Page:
The discussion of every species will answer the following questions:
* Is the species under consideration native or introduced to the environment?
* Are there any physical characteristics in terms of color as well as specific differences between the sexes of respective species?
The issues regarding the species' habitats will be addressed. This is attained by establishing their local habitat as well as their habitat range, their ecological role, the types of food they eat and other relevant relationships, such as parasitism and mutualism. The species' category under IUCN will be also brought to light. At the same time, the report will discover the life cycle of these species and their lifespan as well as how they coexist with people.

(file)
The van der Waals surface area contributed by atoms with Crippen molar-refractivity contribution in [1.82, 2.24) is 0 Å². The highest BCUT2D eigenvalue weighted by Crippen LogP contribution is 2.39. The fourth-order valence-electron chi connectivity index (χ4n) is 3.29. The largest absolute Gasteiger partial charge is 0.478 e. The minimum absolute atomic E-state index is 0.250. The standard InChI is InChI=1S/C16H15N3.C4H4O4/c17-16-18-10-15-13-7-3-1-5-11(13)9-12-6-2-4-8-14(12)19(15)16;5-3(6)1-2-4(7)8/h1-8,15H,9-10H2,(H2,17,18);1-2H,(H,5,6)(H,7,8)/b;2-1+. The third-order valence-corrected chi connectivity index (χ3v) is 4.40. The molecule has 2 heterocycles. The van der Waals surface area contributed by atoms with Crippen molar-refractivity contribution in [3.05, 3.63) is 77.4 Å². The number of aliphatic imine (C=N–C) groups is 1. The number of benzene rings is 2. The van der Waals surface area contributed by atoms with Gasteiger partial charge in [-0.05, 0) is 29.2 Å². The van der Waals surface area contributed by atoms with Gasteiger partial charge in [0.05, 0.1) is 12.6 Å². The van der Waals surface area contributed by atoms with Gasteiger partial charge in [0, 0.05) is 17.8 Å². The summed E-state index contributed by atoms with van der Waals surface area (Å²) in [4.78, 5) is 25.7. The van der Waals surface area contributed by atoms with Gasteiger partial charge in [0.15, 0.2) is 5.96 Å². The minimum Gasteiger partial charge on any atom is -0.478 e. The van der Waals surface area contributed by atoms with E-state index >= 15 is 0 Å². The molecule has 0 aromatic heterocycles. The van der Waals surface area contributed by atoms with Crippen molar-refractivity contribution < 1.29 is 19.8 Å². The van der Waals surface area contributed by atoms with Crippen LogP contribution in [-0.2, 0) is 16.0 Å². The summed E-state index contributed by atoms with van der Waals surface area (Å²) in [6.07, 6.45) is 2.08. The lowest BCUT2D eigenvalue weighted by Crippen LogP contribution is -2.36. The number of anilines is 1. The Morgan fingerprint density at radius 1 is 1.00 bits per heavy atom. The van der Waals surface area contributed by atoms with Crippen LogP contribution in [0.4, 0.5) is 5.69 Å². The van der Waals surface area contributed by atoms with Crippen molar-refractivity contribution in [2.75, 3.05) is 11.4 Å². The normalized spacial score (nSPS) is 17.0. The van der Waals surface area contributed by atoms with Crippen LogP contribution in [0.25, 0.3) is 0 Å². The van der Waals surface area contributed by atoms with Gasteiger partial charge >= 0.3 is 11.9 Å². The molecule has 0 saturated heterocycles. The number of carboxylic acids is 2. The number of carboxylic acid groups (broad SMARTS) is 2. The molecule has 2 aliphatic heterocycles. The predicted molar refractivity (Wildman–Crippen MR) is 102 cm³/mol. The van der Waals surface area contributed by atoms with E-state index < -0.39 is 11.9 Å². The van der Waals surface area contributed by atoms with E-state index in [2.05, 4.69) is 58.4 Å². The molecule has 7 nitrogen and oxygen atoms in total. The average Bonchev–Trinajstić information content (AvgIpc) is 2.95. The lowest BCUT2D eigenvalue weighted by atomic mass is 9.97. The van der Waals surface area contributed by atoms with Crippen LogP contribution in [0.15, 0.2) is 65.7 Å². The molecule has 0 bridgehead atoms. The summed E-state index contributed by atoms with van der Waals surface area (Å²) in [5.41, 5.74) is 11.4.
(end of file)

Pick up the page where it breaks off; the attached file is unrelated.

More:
Red Fox (Vulpes vulpes)
According to Rue (72), red fox is the largest of the animals considered as true foxes. This species is in the family of Canidae, which is comprised of wolves, dogs, and coyotes. These animals are characterized by orange or red fur. Red foxes have white fur on their chest as well as beneath their neck. The tail is usually fluffy and white on the tip. The ears are black and pointed. Their legs are colored black. The animal is about three feet long and weighs 10 pounds. Male species are usually bigger than females with sexual dimorphism more evident in their skull structure.